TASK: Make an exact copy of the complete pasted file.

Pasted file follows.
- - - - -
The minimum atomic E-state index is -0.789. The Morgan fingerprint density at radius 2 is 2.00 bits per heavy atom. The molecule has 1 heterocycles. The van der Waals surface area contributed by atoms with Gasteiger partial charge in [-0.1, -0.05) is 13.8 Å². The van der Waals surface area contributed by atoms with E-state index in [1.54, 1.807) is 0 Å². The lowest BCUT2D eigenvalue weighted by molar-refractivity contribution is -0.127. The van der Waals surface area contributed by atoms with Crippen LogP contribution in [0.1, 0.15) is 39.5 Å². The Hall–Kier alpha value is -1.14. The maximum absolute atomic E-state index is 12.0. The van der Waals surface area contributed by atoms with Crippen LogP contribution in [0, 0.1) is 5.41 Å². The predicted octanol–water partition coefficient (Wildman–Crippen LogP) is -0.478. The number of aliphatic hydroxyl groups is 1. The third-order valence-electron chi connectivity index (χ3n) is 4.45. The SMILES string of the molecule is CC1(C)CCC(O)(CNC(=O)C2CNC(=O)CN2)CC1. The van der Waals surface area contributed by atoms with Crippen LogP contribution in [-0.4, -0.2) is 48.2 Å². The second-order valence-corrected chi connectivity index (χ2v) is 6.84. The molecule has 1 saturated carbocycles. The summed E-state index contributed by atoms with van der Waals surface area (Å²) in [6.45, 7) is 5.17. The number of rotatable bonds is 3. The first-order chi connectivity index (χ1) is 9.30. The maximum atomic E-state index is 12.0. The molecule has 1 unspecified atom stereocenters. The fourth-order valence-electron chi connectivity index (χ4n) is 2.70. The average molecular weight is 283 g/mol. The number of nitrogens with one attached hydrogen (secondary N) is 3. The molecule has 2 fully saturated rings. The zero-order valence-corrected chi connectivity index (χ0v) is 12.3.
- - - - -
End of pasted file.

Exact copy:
The minimum atomic E-state index is -0.789. The Morgan fingerprint density at radius 2 is 2.00 bits per heavy atom. The molecule has 1 heterocycles. The van der Waals surface area contributed by atoms with Gasteiger partial charge in [-0.1, -0.05) is 13.8 Å². The van der Waals surface area contributed by atoms with E-state index in [1.54, 1.807) is 0 Å². The lowest BCUT2D eigenvalue weighted by molar-refractivity contribution is -0.127. The van der Waals surface area contributed by atoms with Crippen LogP contribution in [0.1, 0.15) is 39.5 Å². The Hall–Kier alpha value is -1.14. The maximum absolute atomic E-state index is 12.0. The van der Waals surface area contributed by atoms with Crippen LogP contribution in [0, 0.1) is 5.41 Å². The predicted octanol–water partition coefficient (Wildman–Crippen LogP) is -0.478. The number of aliphatic hydroxyl groups is 1. The third-order valence-electron chi connectivity index (χ3n) is 4.45. The SMILES string of the molecule is CC1(C)CCC(O)(CNC(=O)C2CNC(=O)CN2)CC1. The van der Waals surface area contributed by atoms with Crippen LogP contribution in [-0.4, -0.2) is 48.2 Å². The second-order valence-corrected chi connectivity index (χ2v) is 6.84. The molecule has 1 saturated carbocycles. The summed E-state index contributed by atoms with van der Waals surface area (Å²) in [6.45, 7) is 5.17. The number of rotatable bonds is 3. The first-order chi connectivity index (χ1) is 9.30. The maximum atomic E-state index is 12.0. The molecule has 1 unspecified atom stereocenters. The fourth-order valence-electron chi connectivity index (χ4n) is 2.70. The average molecular weight is 283 g/mol. The number of nitrogens with one attached hydrogen (secondary N) is 3. The molecule has 2 fully saturated rings. The zero-order valence-corrected chi connectivity index (χ0v) is 12.3.